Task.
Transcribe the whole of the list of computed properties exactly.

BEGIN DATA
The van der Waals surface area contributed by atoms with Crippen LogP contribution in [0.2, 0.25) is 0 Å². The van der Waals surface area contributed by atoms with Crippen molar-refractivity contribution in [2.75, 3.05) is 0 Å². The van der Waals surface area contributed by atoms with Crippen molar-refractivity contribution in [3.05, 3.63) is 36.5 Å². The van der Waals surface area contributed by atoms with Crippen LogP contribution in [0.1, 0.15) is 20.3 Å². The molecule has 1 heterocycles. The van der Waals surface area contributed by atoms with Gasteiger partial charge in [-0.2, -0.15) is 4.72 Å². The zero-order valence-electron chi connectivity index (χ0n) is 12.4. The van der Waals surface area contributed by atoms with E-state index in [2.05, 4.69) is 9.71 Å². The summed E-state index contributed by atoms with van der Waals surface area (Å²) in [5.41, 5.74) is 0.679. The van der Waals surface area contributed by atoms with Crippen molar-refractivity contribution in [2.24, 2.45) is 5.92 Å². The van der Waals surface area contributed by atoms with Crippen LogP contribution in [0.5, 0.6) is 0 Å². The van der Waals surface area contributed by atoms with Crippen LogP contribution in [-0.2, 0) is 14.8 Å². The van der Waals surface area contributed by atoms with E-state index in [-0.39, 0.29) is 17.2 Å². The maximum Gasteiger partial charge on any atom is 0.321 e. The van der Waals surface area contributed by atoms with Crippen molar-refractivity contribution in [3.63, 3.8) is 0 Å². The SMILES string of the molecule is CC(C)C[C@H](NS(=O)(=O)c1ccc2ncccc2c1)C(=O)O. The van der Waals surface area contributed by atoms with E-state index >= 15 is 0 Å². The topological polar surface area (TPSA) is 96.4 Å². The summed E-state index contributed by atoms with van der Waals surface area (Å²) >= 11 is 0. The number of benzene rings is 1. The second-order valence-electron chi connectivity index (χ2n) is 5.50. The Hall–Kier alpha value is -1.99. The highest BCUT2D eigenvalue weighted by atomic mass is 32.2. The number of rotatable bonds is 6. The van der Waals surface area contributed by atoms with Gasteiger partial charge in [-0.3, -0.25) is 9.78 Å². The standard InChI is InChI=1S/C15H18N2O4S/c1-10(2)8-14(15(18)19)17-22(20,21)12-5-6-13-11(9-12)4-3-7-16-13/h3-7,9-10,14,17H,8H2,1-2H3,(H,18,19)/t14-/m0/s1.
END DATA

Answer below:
The van der Waals surface area contributed by atoms with Crippen LogP contribution in [0.2, 0.25) is 0 Å². The van der Waals surface area contributed by atoms with Crippen molar-refractivity contribution in [2.75, 3.05) is 0 Å². The van der Waals surface area contributed by atoms with Crippen molar-refractivity contribution in [3.05, 3.63) is 36.5 Å². The van der Waals surface area contributed by atoms with Crippen LogP contribution in [0.1, 0.15) is 20.3 Å². The molecule has 1 heterocycles. The van der Waals surface area contributed by atoms with Gasteiger partial charge in [-0.2, -0.15) is 4.72 Å². The zero-order valence-electron chi connectivity index (χ0n) is 12.4. The van der Waals surface area contributed by atoms with E-state index in [2.05, 4.69) is 9.71 Å². The summed E-state index contributed by atoms with van der Waals surface area (Å²) in [5.41, 5.74) is 0.679. The van der Waals surface area contributed by atoms with Crippen molar-refractivity contribution in [2.24, 2.45) is 5.92 Å². The van der Waals surface area contributed by atoms with Crippen LogP contribution in [0.5, 0.6) is 0 Å². The van der Waals surface area contributed by atoms with Crippen LogP contribution in [-0.2, 0) is 14.8 Å². The van der Waals surface area contributed by atoms with E-state index in [-0.39, 0.29) is 17.2 Å². The maximum Gasteiger partial charge on any atom is 0.321 e. The van der Waals surface area contributed by atoms with Crippen molar-refractivity contribution in [3.63, 3.8) is 0 Å². The SMILES string of the molecule is CC(C)C[C@H](NS(=O)(=O)c1ccc2ncccc2c1)C(=O)O. The van der Waals surface area contributed by atoms with E-state index >= 15 is 0 Å². The topological polar surface area (TPSA) is 96.4 Å². The summed E-state index contributed by atoms with van der Waals surface area (Å²) >= 11 is 0. The number of benzene rings is 1. The second-order valence-electron chi connectivity index (χ2n) is 5.50. The Hall–Kier alpha value is -1.99. The highest BCUT2D eigenvalue weighted by atomic mass is 32.2. The number of rotatable bonds is 6. The van der Waals surface area contributed by atoms with Gasteiger partial charge in [-0.3, -0.25) is 9.78 Å². The standard InChI is InChI=1S/C15H18N2O4S/c1-10(2)8-14(15(18)19)17-22(20,21)12-5-6-13-11(9-12)4-3-7-16-13/h3-7,9-10,14,17H,8H2,1-2H3,(H,18,19)/t14-/m0/s1.